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Minister defends Tory environment plan, dials back criticism of charities

Natural Resources Minister Joe Oliver speaks to reporters in the foyer of the House of Commons on May 7, 2012.

Sean Kilpatrick/Sean Kilpatrick/The Canadian Press

Natural Resources Minister Joe Oliver is defending the Harper government's plan to overhaul environmental assessment rules and denying that Ottawa is out to silence charitable groups.

Mr. Oliver responded Monday to complaints from environmental organizations that the government is seeking to silence their criticism as it pushes through legislation they say will gut the federal review process.

Groups are also concerned at the Conservative government's attack on environmental charities, especially those that receive some portion of their revenues from foreign sources.

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Mr. Oliver backpedalled from comments made by Environment Minister Peter Kent that some organizations are essentially engaged in money laundering by taking charitable donations and funneling them to other organizations engaged in political activity.

"I haven't used that term," he said when asked whether he believes charities are essentially laundering money, "and I don't believe people are being accused of criminal activity."

The minister said charitable groups will still be able to receive money from outside sources to finance political activities, so long as they stay within the current guidelines that limit spending on advocacy to less than 10 per cent of total revenue.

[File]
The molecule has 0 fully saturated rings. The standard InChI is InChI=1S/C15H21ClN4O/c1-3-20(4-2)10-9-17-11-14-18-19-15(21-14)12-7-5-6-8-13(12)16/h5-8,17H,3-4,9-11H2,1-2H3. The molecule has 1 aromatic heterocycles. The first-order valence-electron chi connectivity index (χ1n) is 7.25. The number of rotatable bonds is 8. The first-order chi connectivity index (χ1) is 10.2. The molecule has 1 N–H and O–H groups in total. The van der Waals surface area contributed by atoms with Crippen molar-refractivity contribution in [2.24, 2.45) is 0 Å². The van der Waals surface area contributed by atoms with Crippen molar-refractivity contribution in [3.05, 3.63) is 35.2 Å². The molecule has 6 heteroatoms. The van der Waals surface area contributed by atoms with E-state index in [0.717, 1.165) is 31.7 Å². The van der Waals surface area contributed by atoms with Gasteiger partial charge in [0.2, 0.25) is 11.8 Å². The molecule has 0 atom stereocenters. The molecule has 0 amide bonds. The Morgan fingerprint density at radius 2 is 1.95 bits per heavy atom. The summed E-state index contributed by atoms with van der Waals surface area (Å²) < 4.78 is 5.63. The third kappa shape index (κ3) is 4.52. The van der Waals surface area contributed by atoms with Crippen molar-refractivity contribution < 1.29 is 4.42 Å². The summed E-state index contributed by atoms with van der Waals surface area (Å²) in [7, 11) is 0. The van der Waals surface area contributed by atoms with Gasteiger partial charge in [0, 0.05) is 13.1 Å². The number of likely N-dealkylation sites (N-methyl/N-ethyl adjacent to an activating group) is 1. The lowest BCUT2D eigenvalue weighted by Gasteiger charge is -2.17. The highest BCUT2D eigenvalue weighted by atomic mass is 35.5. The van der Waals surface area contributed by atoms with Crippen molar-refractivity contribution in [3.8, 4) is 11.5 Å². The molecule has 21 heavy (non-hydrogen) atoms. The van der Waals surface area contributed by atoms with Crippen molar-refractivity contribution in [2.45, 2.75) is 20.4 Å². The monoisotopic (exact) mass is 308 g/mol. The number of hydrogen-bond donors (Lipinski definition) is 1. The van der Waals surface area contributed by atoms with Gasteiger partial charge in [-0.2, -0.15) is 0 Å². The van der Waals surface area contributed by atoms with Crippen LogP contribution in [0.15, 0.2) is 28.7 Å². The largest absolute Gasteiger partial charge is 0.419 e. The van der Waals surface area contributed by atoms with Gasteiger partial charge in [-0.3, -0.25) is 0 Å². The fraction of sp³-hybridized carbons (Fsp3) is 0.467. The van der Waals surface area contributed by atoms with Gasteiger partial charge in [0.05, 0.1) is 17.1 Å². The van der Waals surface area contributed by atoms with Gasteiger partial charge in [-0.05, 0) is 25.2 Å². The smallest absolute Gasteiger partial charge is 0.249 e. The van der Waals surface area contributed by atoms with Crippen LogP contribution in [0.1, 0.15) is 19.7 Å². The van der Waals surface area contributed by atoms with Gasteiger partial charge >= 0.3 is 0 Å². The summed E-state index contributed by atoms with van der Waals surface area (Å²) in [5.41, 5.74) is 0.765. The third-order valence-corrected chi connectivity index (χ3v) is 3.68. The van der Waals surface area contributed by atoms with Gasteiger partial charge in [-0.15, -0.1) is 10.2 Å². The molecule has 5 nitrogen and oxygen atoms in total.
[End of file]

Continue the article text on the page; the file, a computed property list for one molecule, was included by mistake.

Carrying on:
"What we've been talking here in respect to charities is making sure the current rules are followed," Mr. Oliver said. "So there is no actual change in that regard at all."

In the March 29 budget, the government ordered the Canada Revenue Agency to step up its compliance activities to ensure charities are following the rules with regard to political activity, noting that there had been concerns raised. While it did not specifically cite environmental groups, Conservative cabinet ministers, MPs and senators have attacked them.

The budget bill tightens the rules under which groups that accept charitable funds from foreign donors, and then channel that money to other organizations engaged in political advocacy – a practice that is legal under Revenue Canada rules.

And it appears to limit foreign donors who can contribute in Canada to those who are engaged in urgent humanitarian works, relief activity in response to a disaster, or pursuing Canada's national interest in the judgment of the minister.

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Green Party Leader Elizabeth May said the government is not defining national interest. "That means it's a political decision to cut off funding to some charity from legitimate, largely U.S.-based charitable foundations and not from other," Ms. May said.

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Global Energy Reporter

Shawn McCarthy is an Ottawa-based, national business correspondent for The Globe and Mail, covering a global energy beat. He writes on various aspects of the international energy industry, from oil and gas production and refining, to the development of new technologies, to the business implications of climate-change regulations. More

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